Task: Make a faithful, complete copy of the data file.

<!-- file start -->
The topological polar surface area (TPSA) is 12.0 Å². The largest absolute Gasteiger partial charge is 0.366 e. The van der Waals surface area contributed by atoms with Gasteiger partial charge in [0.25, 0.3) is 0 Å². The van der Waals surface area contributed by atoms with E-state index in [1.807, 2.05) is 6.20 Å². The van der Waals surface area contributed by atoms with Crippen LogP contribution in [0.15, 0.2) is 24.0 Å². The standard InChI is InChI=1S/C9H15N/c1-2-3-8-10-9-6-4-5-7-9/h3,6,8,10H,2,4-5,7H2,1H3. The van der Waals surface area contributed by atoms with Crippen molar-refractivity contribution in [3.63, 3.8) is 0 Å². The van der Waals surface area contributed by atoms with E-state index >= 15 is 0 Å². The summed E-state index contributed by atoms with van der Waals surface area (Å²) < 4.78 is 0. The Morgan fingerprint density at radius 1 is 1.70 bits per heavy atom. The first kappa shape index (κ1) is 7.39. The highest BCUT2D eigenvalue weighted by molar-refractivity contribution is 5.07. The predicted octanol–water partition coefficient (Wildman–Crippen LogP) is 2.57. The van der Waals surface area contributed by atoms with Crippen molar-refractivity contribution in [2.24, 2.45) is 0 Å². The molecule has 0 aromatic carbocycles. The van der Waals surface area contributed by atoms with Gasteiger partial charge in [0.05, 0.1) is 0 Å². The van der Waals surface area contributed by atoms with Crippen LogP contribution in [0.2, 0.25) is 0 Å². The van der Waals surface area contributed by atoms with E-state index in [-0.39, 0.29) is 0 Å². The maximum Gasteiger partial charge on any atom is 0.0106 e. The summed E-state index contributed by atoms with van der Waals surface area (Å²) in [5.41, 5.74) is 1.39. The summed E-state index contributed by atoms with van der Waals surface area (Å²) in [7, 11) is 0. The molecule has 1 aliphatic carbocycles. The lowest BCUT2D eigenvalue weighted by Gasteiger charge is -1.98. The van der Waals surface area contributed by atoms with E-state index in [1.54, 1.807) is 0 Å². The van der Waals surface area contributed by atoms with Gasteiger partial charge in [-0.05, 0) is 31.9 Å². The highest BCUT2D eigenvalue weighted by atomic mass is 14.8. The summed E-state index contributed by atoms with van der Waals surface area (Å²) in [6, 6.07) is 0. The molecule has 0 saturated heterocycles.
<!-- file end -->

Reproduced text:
The topological polar surface area (TPSA) is 12.0 Å². The largest absolute Gasteiger partial charge is 0.366 e. The van der Waals surface area contributed by atoms with Gasteiger partial charge in [0.25, 0.3) is 0 Å². The van der Waals surface area contributed by atoms with E-state index in [1.807, 2.05) is 6.20 Å². The van der Waals surface area contributed by atoms with Crippen LogP contribution in [0.15, 0.2) is 24.0 Å². The standard InChI is InChI=1S/C9H15N/c1-2-3-8-10-9-6-4-5-7-9/h3,6,8,10H,2,4-5,7H2,1H3. The van der Waals surface area contributed by atoms with Crippen molar-refractivity contribution in [3.63, 3.8) is 0 Å². The van der Waals surface area contributed by atoms with E-state index >= 15 is 0 Å². The summed E-state index contributed by atoms with van der Waals surface area (Å²) < 4.78 is 0. The Morgan fingerprint density at radius 1 is 1.70 bits per heavy atom. The first kappa shape index (κ1) is 7.39. The highest BCUT2D eigenvalue weighted by molar-refractivity contribution is 5.07. The predicted octanol–water partition coefficient (Wildman–Crippen LogP) is 2.57. The van der Waals surface area contributed by atoms with Crippen molar-refractivity contribution in [2.24, 2.45) is 0 Å². The molecule has 0 aromatic carbocycles. The van der Waals surface area contributed by atoms with Gasteiger partial charge in [0.05, 0.1) is 0 Å². The van der Waals surface area contributed by atoms with Crippen LogP contribution in [0.2, 0.25) is 0 Å². The van der Waals surface area contributed by atoms with E-state index in [-0.39, 0.29) is 0 Å². The maximum Gasteiger partial charge on any atom is 0.0106 e. The summed E-state index contributed by atoms with van der Waals surface area (Å²) in [5.41, 5.74) is 1.39. The summed E-state index contributed by atoms with van der Waals surface area (Å²) in [7, 11) is 0. The molecule has 1 aliphatic carbocycles. The lowest BCUT2D eigenvalue weighted by Gasteiger charge is -1.98. The van der Waals surface area contributed by atoms with E-state index in [1.54, 1.807) is 0 Å². The van der Waals surface area contributed by atoms with Gasteiger partial charge in [-0.05, 0) is 31.9 Å². The highest BCUT2D eigenvalue weighted by atomic mass is 14.8. The summed E-state index contributed by atoms with van der Waals surface area (Å²) in [6, 6.07) is 0. The molecule has 0 saturated heterocycles.